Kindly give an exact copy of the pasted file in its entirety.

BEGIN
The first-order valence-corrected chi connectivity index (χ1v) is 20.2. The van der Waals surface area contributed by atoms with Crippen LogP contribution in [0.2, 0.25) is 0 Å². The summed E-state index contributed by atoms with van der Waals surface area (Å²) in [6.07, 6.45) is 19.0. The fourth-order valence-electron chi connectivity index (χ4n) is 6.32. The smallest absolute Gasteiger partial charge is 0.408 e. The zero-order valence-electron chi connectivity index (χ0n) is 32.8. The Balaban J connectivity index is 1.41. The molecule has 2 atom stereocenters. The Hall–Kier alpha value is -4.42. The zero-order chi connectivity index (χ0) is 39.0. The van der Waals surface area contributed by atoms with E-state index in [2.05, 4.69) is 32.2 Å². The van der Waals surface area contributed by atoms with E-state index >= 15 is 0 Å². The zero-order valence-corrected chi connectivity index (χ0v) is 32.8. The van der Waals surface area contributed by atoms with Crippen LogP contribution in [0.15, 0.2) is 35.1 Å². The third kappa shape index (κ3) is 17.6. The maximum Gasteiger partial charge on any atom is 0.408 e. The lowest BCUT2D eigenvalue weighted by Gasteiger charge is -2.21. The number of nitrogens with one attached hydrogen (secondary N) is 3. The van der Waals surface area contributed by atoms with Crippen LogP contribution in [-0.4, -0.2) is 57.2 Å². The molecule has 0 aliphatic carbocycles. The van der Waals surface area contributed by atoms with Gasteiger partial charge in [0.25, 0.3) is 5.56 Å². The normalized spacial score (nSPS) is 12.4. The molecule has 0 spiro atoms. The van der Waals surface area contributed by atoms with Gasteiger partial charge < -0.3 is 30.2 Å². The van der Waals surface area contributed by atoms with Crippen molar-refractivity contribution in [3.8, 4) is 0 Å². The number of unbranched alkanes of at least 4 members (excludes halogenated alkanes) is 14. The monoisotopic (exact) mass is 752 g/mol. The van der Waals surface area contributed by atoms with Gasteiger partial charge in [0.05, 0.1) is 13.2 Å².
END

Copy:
The first-order valence-corrected chi connectivity index (χ1v) is 20.2. The van der Waals surface area contributed by atoms with Crippen LogP contribution in [0.2, 0.25) is 0 Å². The summed E-state index contributed by atoms with van der Waals surface area (Å²) in [6.07, 6.45) is 19.0. The fourth-order valence-electron chi connectivity index (χ4n) is 6.32. The smallest absolute Gasteiger partial charge is 0.408 e. The zero-order valence-electron chi connectivity index (χ0n) is 32.8. The Balaban J connectivity index is 1.41. The molecule has 2 atom stereocenters. The Hall–Kier alpha value is -4.42. The zero-order chi connectivity index (χ0) is 39.0. The van der Waals surface area contributed by atoms with E-state index in [2.05, 4.69) is 32.2 Å². The van der Waals surface area contributed by atoms with E-state index >= 15 is 0 Å². The zero-order valence-corrected chi connectivity index (χ0v) is 32.8. The van der Waals surface area contributed by atoms with Crippen LogP contribution in [0.15, 0.2) is 35.1 Å². The third kappa shape index (κ3) is 17.6. The maximum Gasteiger partial charge on any atom is 0.408 e. The lowest BCUT2D eigenvalue weighted by Gasteiger charge is -2.21. The number of nitrogens with one attached hydrogen (secondary N) is 3. The van der Waals surface area contributed by atoms with Crippen LogP contribution in [-0.4, -0.2) is 57.2 Å². The molecule has 0 aliphatic carbocycles. The van der Waals surface area contributed by atoms with Gasteiger partial charge in [0.25, 0.3) is 5.56 Å². The normalized spacial score (nSPS) is 12.4. The molecule has 0 spiro atoms. The van der Waals surface area contributed by atoms with Gasteiger partial charge < -0.3 is 30.2 Å². The van der Waals surface area contributed by atoms with Crippen molar-refractivity contribution in [3.8, 4) is 0 Å². The number of unbranched alkanes of at least 4 members (excludes halogenated alkanes) is 14. The monoisotopic (exact) mass is 752 g/mol. The van der Waals surface area contributed by atoms with Gasteiger partial charge in [0.05, 0.1) is 13.2 Å².